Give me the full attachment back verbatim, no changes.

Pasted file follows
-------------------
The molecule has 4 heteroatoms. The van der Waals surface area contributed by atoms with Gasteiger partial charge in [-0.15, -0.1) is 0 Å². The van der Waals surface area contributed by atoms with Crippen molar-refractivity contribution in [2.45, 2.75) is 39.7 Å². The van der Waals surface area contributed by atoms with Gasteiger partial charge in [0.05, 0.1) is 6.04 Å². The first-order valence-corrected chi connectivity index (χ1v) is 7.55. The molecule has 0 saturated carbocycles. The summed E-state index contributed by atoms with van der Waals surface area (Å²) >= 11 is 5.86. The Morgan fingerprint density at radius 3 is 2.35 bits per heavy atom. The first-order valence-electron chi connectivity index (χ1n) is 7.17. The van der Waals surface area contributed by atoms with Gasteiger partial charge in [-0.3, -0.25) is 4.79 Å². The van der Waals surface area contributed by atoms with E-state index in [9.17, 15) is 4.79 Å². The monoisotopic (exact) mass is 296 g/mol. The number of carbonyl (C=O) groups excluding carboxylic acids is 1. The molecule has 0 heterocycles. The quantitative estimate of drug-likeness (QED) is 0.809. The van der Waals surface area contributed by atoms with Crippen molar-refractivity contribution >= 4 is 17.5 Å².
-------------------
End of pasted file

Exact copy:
The molecule has 4 heteroatoms. The van der Waals surface area contributed by atoms with Gasteiger partial charge in [-0.15, -0.1) is 0 Å². The van der Waals surface area contributed by atoms with Crippen molar-refractivity contribution in [2.45, 2.75) is 39.7 Å². The van der Waals surface area contributed by atoms with Gasteiger partial charge in [0.05, 0.1) is 6.04 Å². The first-order valence-corrected chi connectivity index (χ1v) is 7.55. The molecule has 0 saturated carbocycles. The summed E-state index contributed by atoms with van der Waals surface area (Å²) >= 11 is 5.86. The Morgan fingerprint density at radius 3 is 2.35 bits per heavy atom. The first-order valence-electron chi connectivity index (χ1n) is 7.17. The van der Waals surface area contributed by atoms with Gasteiger partial charge in [-0.3, -0.25) is 4.79 Å². The van der Waals surface area contributed by atoms with E-state index in [9.17, 15) is 4.79 Å². The monoisotopic (exact) mass is 296 g/mol. The number of carbonyl (C=O) groups excluding carboxylic acids is 1. The molecule has 0 heterocycles. The quantitative estimate of drug-likeness (QED) is 0.809. The van der Waals surface area contributed by atoms with Crippen molar-refractivity contribution >= 4 is 17.5 Å².